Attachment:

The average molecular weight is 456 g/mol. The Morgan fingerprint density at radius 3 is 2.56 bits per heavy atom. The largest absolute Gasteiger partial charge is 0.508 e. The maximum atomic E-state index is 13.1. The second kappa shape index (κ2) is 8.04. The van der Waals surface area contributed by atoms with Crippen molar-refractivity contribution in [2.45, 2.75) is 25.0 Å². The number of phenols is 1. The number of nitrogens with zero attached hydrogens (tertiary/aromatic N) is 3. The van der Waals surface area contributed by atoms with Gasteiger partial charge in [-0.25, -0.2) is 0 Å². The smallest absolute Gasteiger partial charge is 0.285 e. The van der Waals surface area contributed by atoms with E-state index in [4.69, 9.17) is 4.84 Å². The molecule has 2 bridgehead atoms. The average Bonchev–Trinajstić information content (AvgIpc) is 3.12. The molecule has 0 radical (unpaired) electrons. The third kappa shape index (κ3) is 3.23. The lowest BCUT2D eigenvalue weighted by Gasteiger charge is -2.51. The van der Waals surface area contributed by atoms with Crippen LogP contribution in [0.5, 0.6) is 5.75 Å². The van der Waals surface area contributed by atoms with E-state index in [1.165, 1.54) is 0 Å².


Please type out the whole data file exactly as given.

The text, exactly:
The average molecular weight is 456 g/mol. The Morgan fingerprint density at radius 3 is 2.56 bits per heavy atom. The largest absolute Gasteiger partial charge is 0.508 e. The maximum atomic E-state index is 13.1. The second kappa shape index (κ2) is 8.04. The van der Waals surface area contributed by atoms with Crippen molar-refractivity contribution in [2.45, 2.75) is 25.0 Å². The number of phenols is 1. The number of nitrogens with zero attached hydrogens (tertiary/aromatic N) is 3. The van der Waals surface area contributed by atoms with Gasteiger partial charge in [-0.25, -0.2) is 0 Å². The smallest absolute Gasteiger partial charge is 0.285 e. The van der Waals surface area contributed by atoms with E-state index in [4.69, 9.17) is 4.84 Å². The molecule has 2 bridgehead atoms. The average Bonchev–Trinajstić information content (AvgIpc) is 3.12. The molecule has 0 radical (unpaired) electrons. The third kappa shape index (κ3) is 3.23. The lowest BCUT2D eigenvalue weighted by Gasteiger charge is -2.51. The van der Waals surface area contributed by atoms with Crippen LogP contribution in [0.5, 0.6) is 5.75 Å². The van der Waals surface area contributed by atoms with E-state index in [1.165, 1.54) is 0 Å².